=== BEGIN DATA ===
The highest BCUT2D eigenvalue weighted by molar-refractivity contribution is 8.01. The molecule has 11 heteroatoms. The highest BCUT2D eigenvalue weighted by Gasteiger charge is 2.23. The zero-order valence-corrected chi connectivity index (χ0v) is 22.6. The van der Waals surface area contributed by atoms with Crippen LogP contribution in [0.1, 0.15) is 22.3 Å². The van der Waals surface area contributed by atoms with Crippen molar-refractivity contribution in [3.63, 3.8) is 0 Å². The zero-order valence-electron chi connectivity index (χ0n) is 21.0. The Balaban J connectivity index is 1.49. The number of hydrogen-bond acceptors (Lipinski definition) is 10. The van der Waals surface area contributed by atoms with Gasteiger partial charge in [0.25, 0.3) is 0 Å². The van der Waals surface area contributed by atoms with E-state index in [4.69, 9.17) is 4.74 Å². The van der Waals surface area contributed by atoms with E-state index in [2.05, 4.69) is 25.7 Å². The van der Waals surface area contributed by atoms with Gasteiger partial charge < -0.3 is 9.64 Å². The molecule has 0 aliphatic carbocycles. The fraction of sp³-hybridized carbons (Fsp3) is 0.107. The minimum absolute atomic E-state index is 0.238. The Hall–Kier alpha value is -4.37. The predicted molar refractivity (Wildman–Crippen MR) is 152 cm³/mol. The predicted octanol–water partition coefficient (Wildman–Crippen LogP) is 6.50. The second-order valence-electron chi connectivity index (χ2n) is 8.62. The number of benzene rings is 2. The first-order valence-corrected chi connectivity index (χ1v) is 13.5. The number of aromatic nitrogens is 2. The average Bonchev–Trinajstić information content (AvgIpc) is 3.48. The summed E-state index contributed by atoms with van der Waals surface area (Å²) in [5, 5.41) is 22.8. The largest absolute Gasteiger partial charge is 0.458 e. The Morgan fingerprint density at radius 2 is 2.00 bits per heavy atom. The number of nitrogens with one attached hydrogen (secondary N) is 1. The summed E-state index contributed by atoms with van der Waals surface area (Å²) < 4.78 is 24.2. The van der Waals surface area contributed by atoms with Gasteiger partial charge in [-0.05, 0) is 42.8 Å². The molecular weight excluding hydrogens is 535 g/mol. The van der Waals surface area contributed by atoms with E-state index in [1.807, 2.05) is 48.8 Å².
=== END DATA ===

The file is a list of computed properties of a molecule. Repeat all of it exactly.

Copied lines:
The highest BCUT2D eigenvalue weighted by molar-refractivity contribution is 8.01. The molecule has 11 heteroatoms. The highest BCUT2D eigenvalue weighted by Gasteiger charge is 2.23. The zero-order valence-corrected chi connectivity index (χ0v) is 22.6. The van der Waals surface area contributed by atoms with Crippen LogP contribution in [0.1, 0.15) is 22.3 Å². The van der Waals surface area contributed by atoms with Crippen molar-refractivity contribution in [3.63, 3.8) is 0 Å². The zero-order valence-electron chi connectivity index (χ0n) is 21.0. The Balaban J connectivity index is 1.49. The number of hydrogen-bond acceptors (Lipinski definition) is 10. The van der Waals surface area contributed by atoms with Gasteiger partial charge in [0.25, 0.3) is 0 Å². The van der Waals surface area contributed by atoms with E-state index in [4.69, 9.17) is 4.74 Å². The van der Waals surface area contributed by atoms with E-state index in [2.05, 4.69) is 25.7 Å². The van der Waals surface area contributed by atoms with Gasteiger partial charge < -0.3 is 9.64 Å². The molecule has 0 aliphatic carbocycles. The fraction of sp³-hybridized carbons (Fsp3) is 0.107. The minimum absolute atomic E-state index is 0.238. The Hall–Kier alpha value is -4.37. The predicted molar refractivity (Wildman–Crippen MR) is 152 cm³/mol. The predicted octanol–water partition coefficient (Wildman–Crippen LogP) is 6.50. The second-order valence-electron chi connectivity index (χ2n) is 8.62. The number of benzene rings is 2. The first-order valence-corrected chi connectivity index (χ1v) is 13.5. The number of aromatic nitrogens is 2. The average Bonchev–Trinajstić information content (AvgIpc) is 3.48. The summed E-state index contributed by atoms with van der Waals surface area (Å²) in [5, 5.41) is 22.8. The largest absolute Gasteiger partial charge is 0.458 e. The Morgan fingerprint density at radius 2 is 2.00 bits per heavy atom. The number of nitrogens with one attached hydrogen (secondary N) is 1. The summed E-state index contributed by atoms with van der Waals surface area (Å²) < 4.78 is 24.2. The van der Waals surface area contributed by atoms with Gasteiger partial charge in [-0.05, 0) is 42.8 Å². The molecular weight excluding hydrogens is 535 g/mol. The van der Waals surface area contributed by atoms with E-state index in [1.807, 2.05) is 48.8 Å².